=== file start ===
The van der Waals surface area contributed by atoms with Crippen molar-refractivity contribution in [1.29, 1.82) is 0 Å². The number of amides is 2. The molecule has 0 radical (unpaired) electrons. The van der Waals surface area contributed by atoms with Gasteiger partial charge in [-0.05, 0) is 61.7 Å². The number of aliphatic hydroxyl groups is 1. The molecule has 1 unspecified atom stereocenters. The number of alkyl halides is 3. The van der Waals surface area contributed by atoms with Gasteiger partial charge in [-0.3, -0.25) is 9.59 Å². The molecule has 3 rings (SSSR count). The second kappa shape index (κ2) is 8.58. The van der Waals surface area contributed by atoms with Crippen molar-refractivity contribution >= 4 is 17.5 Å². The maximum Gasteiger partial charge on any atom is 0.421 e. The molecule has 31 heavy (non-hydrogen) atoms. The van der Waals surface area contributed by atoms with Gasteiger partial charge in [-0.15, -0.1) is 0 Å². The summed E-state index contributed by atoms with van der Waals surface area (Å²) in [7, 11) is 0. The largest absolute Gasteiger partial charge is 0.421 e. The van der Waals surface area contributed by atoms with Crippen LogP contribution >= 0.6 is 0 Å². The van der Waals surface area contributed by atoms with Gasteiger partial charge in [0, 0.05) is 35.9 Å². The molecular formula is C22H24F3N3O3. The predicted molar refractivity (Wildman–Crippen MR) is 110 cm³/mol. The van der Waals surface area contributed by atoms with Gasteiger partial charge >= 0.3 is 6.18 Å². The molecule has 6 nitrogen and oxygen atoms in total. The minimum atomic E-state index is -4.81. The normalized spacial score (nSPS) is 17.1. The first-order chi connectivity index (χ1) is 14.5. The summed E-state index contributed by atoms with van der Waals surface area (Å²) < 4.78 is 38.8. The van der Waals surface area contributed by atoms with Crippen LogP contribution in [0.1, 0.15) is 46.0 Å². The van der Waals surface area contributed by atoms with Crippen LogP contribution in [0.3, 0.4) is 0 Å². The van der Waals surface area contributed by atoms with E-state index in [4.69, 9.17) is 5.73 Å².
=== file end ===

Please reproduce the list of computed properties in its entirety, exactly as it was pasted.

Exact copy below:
The van der Waals surface area contributed by atoms with Crippen molar-refractivity contribution in [1.29, 1.82) is 0 Å². The number of amides is 2. The molecule has 0 radical (unpaired) electrons. The van der Waals surface area contributed by atoms with Gasteiger partial charge in [-0.05, 0) is 61.7 Å². The number of aliphatic hydroxyl groups is 1. The molecule has 1 unspecified atom stereocenters. The number of alkyl halides is 3. The van der Waals surface area contributed by atoms with Gasteiger partial charge in [-0.3, -0.25) is 9.59 Å². The molecule has 3 rings (SSSR count). The second kappa shape index (κ2) is 8.58. The van der Waals surface area contributed by atoms with Crippen molar-refractivity contribution >= 4 is 17.5 Å². The maximum Gasteiger partial charge on any atom is 0.421 e. The molecule has 31 heavy (non-hydrogen) atoms. The van der Waals surface area contributed by atoms with Gasteiger partial charge in [-0.15, -0.1) is 0 Å². The summed E-state index contributed by atoms with van der Waals surface area (Å²) in [7, 11) is 0. The largest absolute Gasteiger partial charge is 0.421 e. The van der Waals surface area contributed by atoms with Crippen LogP contribution >= 0.6 is 0 Å². The van der Waals surface area contributed by atoms with Gasteiger partial charge in [0, 0.05) is 35.9 Å². The molecular formula is C22H24F3N3O3. The predicted molar refractivity (Wildman–Crippen MR) is 110 cm³/mol. The van der Waals surface area contributed by atoms with Gasteiger partial charge >= 0.3 is 6.18 Å². The molecule has 6 nitrogen and oxygen atoms in total. The minimum atomic E-state index is -4.81. The normalized spacial score (nSPS) is 17.1. The first-order chi connectivity index (χ1) is 14.5. The summed E-state index contributed by atoms with van der Waals surface area (Å²) < 4.78 is 38.8. The van der Waals surface area contributed by atoms with Crippen LogP contribution in [0.1, 0.15) is 46.0 Å². The van der Waals surface area contributed by atoms with Crippen LogP contribution in [0.3, 0.4) is 0 Å². The van der Waals surface area contributed by atoms with E-state index in [4.69, 9.17) is 5.73 Å².